Handball might 'just be a game' to some, but for others, it's an opportunity to teach.
University of Tasmania student teachers are partly through their work integrated learning program, also known as the "practice prac" assessment, which this year focuses on game-inspired learning.
Pupils from Mowbray Heights Primary School spent part of their day playing handball, netball and other physical education games, while being instructed by the student teachers, who are in their first, second and third years of a Bachelor of Health and Physical Education degree.
Third-year student teacher Patrick Sauerwald said the unit helped them to apply the theory they'd learned throughout the year.
"While you're studying, you do learn a lot of theory, but this kind of unit helps us to interact more with real students," he said.
Mr Sauerwald said he had learned practical things, such as time spent on task and factoring in communication styles during the session with the pupils.
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The sessions are run throughout the four years of the HPE degree with students from Mowbray Heights Primary School, Riverside Primary School, Kings Meadows High School and Launceston Church Grammar School, among other schools.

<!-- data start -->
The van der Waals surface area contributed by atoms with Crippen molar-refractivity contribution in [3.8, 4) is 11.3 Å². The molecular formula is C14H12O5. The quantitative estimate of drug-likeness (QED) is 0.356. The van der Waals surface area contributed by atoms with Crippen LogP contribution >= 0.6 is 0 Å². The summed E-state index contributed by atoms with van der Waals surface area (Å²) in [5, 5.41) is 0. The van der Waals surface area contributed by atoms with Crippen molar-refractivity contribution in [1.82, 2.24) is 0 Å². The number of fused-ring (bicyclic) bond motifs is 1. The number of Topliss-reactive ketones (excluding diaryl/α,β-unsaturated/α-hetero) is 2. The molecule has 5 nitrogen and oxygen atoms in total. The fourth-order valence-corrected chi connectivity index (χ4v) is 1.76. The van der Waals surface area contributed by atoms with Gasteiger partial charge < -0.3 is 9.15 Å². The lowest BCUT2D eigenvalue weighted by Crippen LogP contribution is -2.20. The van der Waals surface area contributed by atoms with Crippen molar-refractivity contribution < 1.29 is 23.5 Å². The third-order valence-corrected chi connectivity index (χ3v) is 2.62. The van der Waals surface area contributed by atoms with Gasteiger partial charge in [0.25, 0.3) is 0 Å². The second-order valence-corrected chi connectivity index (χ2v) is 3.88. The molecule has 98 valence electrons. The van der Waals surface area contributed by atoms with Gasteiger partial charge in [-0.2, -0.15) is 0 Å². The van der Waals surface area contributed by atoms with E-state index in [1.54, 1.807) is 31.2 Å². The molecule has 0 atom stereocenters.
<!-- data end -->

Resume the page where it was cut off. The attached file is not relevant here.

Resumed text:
UTAS HPE program director Vaughan Cruickshank said this unit was about learning through play, which was why the student teachers put the pupils through their paces.
He said it was great for the younger kids to be taught by someone who wasn't their regular teacher but it also broke down the school-university divide.
"They love coming here, and a lot of the teachers are different to their own," he said.
Student teachers don't get prac sessions until their second year, so the work integrated learning program offered a glimpse of their future career path in a practical sense.
Mowbray Heights Primary School teacher James Geale reiterated the idea that the program broke down barriers between the university and primary school.
He said pupils did come to UTAS a bit, but not as often as they would like, but the program helped open their eyes to their own future educational goals.
"A lot of these guys [the student teachers] teach differently to their own teachers and they get involved a bit more, so it can be very inspirational for the students," he said.
The work integrated learning program is being run at UTAS for the next three weeks.
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